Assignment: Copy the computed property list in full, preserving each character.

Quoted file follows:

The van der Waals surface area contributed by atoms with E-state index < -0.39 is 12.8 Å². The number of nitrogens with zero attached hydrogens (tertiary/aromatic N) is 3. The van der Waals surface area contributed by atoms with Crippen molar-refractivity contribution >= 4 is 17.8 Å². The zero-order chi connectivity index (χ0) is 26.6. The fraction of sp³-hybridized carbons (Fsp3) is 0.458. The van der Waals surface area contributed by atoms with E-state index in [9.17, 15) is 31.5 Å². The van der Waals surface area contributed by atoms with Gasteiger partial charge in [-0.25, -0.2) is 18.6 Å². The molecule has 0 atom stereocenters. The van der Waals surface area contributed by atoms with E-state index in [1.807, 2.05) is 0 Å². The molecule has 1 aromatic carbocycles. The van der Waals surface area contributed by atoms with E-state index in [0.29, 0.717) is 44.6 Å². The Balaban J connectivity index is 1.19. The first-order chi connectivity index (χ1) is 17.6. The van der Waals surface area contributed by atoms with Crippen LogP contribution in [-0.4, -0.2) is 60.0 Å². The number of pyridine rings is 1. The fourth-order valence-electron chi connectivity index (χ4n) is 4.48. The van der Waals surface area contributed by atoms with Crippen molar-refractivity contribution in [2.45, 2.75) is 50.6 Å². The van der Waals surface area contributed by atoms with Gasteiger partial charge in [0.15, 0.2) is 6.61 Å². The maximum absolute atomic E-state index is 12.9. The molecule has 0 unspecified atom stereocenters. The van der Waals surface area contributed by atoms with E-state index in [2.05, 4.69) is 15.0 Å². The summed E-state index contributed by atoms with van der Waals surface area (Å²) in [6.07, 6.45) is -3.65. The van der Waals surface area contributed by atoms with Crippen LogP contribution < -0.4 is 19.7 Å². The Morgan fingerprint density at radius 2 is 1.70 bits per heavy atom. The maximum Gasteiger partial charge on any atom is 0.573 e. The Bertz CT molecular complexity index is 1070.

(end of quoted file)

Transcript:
The van der Waals surface area contributed by atoms with E-state index < -0.39 is 12.8 Å². The number of nitrogens with zero attached hydrogens (tertiary/aromatic N) is 3. The van der Waals surface area contributed by atoms with Crippen molar-refractivity contribution >= 4 is 17.8 Å². The zero-order chi connectivity index (χ0) is 26.6. The fraction of sp³-hybridized carbons (Fsp3) is 0.458. The van der Waals surface area contributed by atoms with E-state index in [9.17, 15) is 31.5 Å². The van der Waals surface area contributed by atoms with Gasteiger partial charge in [-0.25, -0.2) is 18.6 Å². The molecule has 0 atom stereocenters. The van der Waals surface area contributed by atoms with E-state index in [1.807, 2.05) is 0 Å². The molecule has 1 aromatic carbocycles. The van der Waals surface area contributed by atoms with E-state index in [0.29, 0.717) is 44.6 Å². The Balaban J connectivity index is 1.19. The first-order chi connectivity index (χ1) is 17.6. The van der Waals surface area contributed by atoms with Crippen LogP contribution in [-0.4, -0.2) is 60.0 Å². The number of pyridine rings is 1. The fourth-order valence-electron chi connectivity index (χ4n) is 4.48. The van der Waals surface area contributed by atoms with Crippen molar-refractivity contribution in [2.45, 2.75) is 50.6 Å². The van der Waals surface area contributed by atoms with Gasteiger partial charge in [0.15, 0.2) is 6.61 Å². The maximum absolute atomic E-state index is 12.9. The molecule has 0 unspecified atom stereocenters. The van der Waals surface area contributed by atoms with E-state index in [2.05, 4.69) is 15.0 Å². The summed E-state index contributed by atoms with van der Waals surface area (Å²) in [6.07, 6.45) is -3.65. The van der Waals surface area contributed by atoms with Crippen LogP contribution < -0.4 is 19.7 Å². The Morgan fingerprint density at radius 2 is 1.70 bits per heavy atom. The maximum Gasteiger partial charge on any atom is 0.573 e. The Bertz CT molecular complexity index is 1070.